Despite so many new measures, a major problem persists because children continue to experience violence in different forms owing to poor reporting. There is an urgent need for India to review other countries’ legislation pertaining to mandatory reporting of child sexual abuse, especially the USA and Australia, and child trafficking, such as the Human Trafficking Act of Ghana (2005), to consider the potential for these approaches in the Indian context and to formulate appropriate legislation or amend existing child rights-related legislation in India, taking into account local cultural beliefs and practices and economic conditions of the people. In turn, it will help the Ministry of Women and Child Development, Government of India, and the National Commission for Child Protection and State Commissions for taking corrective measures for child protection.
Magnitude of the Problem
The Global Context
It is very difficult to measure the nature and extent of violence against children since most of such incidences occur in the privacy of family and are never reported or investigated (UNICEF 2009). The hard reality is that in some nations, data collection mechanisms do not exist (UNICEF 2009; Pinheiro 2006). However, one of the recent global meta-analytic reviews of population-based studies of childhood sexual abuse has estimated cumulative prevalence rates for sexual abuse prior to age 18 as 18.0 % for girls and 7.6 % for boys (Stoltenborgh et al. 2011). A recent discussion paper on child protection and child welfare in the Asia-Pacific region (Pouwels et al. 2010) summarized primary studies reporting the pervasiveness of physical, psychological, and sexual violence in the preceding 12 months for children in China (10 %, 13 %, and 2 %, respectively), Malaysia (19.0 %, 20.4 %, and 22.2 %, respectively), and Vietnam (47.5 %, 39.5 %, and 19.7 %, respectively). A study of childhood maltreatment in 7 low- and middle-income countries (Dunne et al. 2009) revealed rates of physical, psychological, and sexual violence ever experienced during childhood for children in India were 33.1 %, 46.8 %, and 20.2 %, respectively. The results of these studies suggest that children in different countries experience different types of victimization at different rates. Even within countries, there may be regional differences.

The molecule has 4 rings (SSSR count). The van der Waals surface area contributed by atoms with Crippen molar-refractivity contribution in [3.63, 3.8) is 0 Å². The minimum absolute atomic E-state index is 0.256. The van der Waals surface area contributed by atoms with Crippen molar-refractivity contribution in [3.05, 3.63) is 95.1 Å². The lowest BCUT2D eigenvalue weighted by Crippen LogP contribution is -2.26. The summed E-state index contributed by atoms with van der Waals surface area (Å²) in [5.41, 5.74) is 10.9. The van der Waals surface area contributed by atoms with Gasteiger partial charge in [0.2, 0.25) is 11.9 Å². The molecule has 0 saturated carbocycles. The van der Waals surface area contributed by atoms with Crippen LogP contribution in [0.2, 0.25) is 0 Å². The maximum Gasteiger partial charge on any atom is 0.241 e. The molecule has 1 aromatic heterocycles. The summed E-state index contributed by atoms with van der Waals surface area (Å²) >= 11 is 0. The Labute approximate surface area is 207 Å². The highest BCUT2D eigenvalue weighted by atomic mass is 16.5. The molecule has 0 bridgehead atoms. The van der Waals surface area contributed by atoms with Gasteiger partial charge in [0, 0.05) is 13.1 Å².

There are various global estimations about trafficking of women and children every year. According to the US Department of State Trafficking in Persons Report (2007), about 600,000–800,000 men, women, and children are trafficked across international borders each year. Approximately 80 % are women and girls and up to 50 % are minors. Another estimation says that approximately 80 % of trafficking involves sexual exploitation and 19 % involves labor exploitation (Source: Eleven Facts about Human Trafficking; www.dosomething.org/tipsandtools/11-facts-about-human-trafficking).
The Indian Context
India, with its more than one billion population, has achieved a literacy rate of 74.04 %. About 70 % of the people in India live in rural areas, while 30 % live in the urban areas (Census of India 2011). Poverty in India is widespread. Various agencies reported almost similar estimation about poverty in India. For example, according to the World Bank Report (2010), 32.7 % of all people in India fall below the international poverty line of US$1.25 per day (PPP), while 68.72 % live on less than US$2 per day (Junofy 2013). The United Nations Development Programme (2010) estimated that 29.8 % of Indians live below the country’s national poverty line (Mandal 2010). The children from these families become more vulnerable to trafficking and/or sexual abuse (Census of India 2011). Of the total population, about 44.4 % of them are children, irrespective of socioeconomic background, and one in every two children is deprived in respect of not receiving primary education, adequate nutrition, and medical care (International Institute for Population Sciences 2007). Girls in India, especially in the rural areas, are discriminated against in terms of education, nutrition, and medical care and are also treated as burden for the family (India Country Report on Violence against Children 2005; Deb 2006).
Child Abuse Generally